OTLA Trial Lawyer Winter 2022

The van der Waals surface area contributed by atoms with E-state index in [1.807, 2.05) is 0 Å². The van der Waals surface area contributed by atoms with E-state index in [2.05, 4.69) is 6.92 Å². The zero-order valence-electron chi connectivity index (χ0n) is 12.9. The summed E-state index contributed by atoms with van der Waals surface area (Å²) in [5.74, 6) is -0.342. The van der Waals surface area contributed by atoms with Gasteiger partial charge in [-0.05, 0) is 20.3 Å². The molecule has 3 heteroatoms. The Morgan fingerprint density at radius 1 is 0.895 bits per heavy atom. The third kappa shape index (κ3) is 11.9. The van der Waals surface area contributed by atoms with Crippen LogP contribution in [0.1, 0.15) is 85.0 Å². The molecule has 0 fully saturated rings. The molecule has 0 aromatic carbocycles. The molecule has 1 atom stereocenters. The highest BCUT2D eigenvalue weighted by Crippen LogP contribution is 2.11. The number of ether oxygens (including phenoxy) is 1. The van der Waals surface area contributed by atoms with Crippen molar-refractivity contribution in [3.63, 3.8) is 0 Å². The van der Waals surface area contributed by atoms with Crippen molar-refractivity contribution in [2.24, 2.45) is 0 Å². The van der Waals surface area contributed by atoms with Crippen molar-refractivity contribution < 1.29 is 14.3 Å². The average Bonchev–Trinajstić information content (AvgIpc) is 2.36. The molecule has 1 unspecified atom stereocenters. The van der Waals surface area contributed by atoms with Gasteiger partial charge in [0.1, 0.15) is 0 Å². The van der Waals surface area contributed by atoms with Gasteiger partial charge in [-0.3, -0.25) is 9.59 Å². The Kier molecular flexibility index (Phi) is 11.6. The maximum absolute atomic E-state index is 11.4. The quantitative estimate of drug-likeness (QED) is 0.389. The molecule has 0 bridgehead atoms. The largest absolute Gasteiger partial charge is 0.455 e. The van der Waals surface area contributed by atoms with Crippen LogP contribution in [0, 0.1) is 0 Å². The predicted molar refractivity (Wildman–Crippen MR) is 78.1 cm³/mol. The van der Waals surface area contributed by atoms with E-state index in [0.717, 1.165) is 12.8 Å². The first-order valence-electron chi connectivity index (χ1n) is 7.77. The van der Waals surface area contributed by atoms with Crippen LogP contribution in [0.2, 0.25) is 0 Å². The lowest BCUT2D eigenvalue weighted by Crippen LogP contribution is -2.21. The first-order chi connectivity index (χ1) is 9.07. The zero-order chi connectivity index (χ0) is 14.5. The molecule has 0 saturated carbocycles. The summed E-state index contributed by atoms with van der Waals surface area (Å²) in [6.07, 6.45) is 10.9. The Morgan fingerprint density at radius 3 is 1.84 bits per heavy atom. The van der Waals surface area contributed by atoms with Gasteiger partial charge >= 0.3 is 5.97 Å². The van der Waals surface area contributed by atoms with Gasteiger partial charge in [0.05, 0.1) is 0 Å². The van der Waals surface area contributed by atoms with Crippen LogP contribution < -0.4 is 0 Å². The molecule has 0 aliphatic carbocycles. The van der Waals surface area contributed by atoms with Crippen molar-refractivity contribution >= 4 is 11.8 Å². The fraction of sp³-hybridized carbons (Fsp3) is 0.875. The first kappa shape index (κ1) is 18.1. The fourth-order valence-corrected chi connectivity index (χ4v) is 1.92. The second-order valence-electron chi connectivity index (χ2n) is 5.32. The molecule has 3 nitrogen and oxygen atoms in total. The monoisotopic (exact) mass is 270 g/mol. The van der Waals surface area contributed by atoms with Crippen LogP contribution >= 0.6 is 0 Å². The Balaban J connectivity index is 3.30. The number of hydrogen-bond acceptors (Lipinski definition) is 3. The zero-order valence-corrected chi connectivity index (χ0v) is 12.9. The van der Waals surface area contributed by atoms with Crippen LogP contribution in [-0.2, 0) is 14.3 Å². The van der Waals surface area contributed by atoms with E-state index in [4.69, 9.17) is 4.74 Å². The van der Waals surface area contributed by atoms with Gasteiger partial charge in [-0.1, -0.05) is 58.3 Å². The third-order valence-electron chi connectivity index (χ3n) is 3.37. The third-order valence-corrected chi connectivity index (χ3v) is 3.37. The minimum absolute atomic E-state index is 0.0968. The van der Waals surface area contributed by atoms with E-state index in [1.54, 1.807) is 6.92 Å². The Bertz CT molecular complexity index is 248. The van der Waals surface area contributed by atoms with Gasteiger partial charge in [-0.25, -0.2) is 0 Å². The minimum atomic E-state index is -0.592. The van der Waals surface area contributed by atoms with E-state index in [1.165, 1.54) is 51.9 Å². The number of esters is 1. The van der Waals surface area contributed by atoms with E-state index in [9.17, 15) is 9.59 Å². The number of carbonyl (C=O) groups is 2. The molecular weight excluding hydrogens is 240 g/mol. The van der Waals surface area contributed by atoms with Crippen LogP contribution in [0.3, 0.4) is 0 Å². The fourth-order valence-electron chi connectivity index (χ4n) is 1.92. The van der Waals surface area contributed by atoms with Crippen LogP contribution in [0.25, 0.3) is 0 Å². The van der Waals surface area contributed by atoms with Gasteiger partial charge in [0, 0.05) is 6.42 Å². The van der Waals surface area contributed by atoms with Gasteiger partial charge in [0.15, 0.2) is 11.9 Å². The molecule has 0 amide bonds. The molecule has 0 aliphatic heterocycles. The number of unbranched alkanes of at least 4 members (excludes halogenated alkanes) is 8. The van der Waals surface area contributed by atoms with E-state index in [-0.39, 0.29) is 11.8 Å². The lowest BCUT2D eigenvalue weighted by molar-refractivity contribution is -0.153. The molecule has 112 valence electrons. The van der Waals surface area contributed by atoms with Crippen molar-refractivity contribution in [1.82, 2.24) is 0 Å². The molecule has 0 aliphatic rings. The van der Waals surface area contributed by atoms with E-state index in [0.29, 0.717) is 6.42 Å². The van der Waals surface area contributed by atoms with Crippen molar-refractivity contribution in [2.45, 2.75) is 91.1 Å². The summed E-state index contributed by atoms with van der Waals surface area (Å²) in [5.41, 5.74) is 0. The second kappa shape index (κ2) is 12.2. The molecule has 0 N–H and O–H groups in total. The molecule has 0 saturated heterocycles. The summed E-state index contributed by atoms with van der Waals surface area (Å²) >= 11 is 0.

7 Trial Lawyer • Winter 2022 who failed the community’s citizenship test, and in court they are once again showing their true colors by how they choose to defend themselves. You cannot argue the golden rule (ask the jurors to put themselves in the plaintiff’s shoes), however, jurors can’t help but think “there but for the grace of God go I,” or “it could have been me.” In trial, rather than personally attack the defendants, I like to prosecute the danger the defendants have created. Nothing ad hominem, this keeps you on the high ground. In other words, you’re judging acts, not people. When they inevitably attack your client, it then legitimizes you to respond in kind. Once we get to court, the defendants’ lawyers have replicated their clients’ lack of citizenship by their chosen defense tactics. When the defense suggests your client is exaggerating, call them on it. This is an opportunity to make the case not just about who’s telling the truth, but the citizenship of the defendant who would seek advantage by inuendo and opportunism. Prosecute the defendants for their defense.2 Damages Now let’s switch to damages. In many unappreciated respects, Oregon’s rules of damages and causation are favorable to the injured. Carefully study the UCJI. First, I want to discuss the liability rule of foreseeability, UCJI 20.03, that often blends nicely into damages with the benefit of the confirmation or hindsight bias. For example, a fragile plaintiff is clearly at risk and within the class of people threatened by the defendant’s conduct, and what has happened is foreseable given the plaintiff ’s precarious circumstance. For damages, start with the “as is” or previous infirm condition rule found in UCJI 70.06. It means all parties are equal before the law, and that includes the sick, aged and least among us. In fact, they need the protection of the law more than the strong, beautiful or rich. I like to frame my client’s otherwise modest objective damages as a loss of hope, dignity or humanity. Then go to the multiple causation instruction, UCJI 23.02. The law doesn’t require singularity, i.e., the cause, but only that the defendant’s conduct was a cause (the exact words are “a substantial or material contributing factor”). Then, read the basic damages instructions found in UCJI 70.02 regarding pain, suffering, and humiliation. What more do you need? Well, there is more. Consider submitting the following additional special instructions: • Enhanced future susceptibility: In assessing the plaintiff’s damages “the jury is also to consider any increased suscept ibi l i ty to problems and complications the plaintiff may sustain in the future because of the defendant’s negligence.” Feist v. Sears, Roebuck, &Co., 517 P.2d 675, 677-79 (Or 1973). • Allergic reactions to medication, and any adverse reactions to treatment are compensable. Graham v. Roberts, 441 F.2d 995 (D.C. Cir. 1970). • Any subsequent negligent care necessitated by the defendant’s misconduct is compensable. Seitz v. Heep, 10 So.2d 150, 153 (Ala. 1942); Ash v. Mortensen, 150 P.2d 876, 877 (Cal. 1944); West Digest Topic Damages, Key number 115k34 (Aggravation of Injuries by Disease or Other Cause). See Embrace Your Clients 8